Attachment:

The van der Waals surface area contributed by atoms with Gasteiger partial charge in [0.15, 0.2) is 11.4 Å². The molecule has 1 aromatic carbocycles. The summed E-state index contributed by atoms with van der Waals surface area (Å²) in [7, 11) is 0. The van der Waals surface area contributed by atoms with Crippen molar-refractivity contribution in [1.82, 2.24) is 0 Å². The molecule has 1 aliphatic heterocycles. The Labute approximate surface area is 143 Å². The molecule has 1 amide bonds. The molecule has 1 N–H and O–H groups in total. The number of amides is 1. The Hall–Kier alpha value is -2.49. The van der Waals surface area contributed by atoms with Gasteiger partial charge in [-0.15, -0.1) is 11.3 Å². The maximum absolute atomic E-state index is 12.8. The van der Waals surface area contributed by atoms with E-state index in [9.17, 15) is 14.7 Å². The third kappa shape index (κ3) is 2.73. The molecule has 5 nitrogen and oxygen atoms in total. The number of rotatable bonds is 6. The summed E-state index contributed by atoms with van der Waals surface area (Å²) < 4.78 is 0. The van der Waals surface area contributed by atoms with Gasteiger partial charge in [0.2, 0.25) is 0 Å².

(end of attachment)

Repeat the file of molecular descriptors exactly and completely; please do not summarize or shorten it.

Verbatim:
The van der Waals surface area contributed by atoms with Gasteiger partial charge in [0.15, 0.2) is 11.4 Å². The molecule has 1 aromatic carbocycles. The summed E-state index contributed by atoms with van der Waals surface area (Å²) in [7, 11) is 0. The van der Waals surface area contributed by atoms with Crippen molar-refractivity contribution in [1.82, 2.24) is 0 Å². The molecule has 1 aliphatic heterocycles. The Labute approximate surface area is 143 Å². The molecule has 1 amide bonds. The molecule has 1 N–H and O–H groups in total. The number of amides is 1. The Hall–Kier alpha value is -2.49. The van der Waals surface area contributed by atoms with Gasteiger partial charge in [-0.15, -0.1) is 11.3 Å². The maximum absolute atomic E-state index is 12.8. The van der Waals surface area contributed by atoms with E-state index in [9.17, 15) is 14.7 Å². The third kappa shape index (κ3) is 2.73. The molecule has 5 nitrogen and oxygen atoms in total. The number of rotatable bonds is 6. The summed E-state index contributed by atoms with van der Waals surface area (Å²) < 4.78 is 0. The van der Waals surface area contributed by atoms with Gasteiger partial charge in [0.2, 0.25) is 0 Å².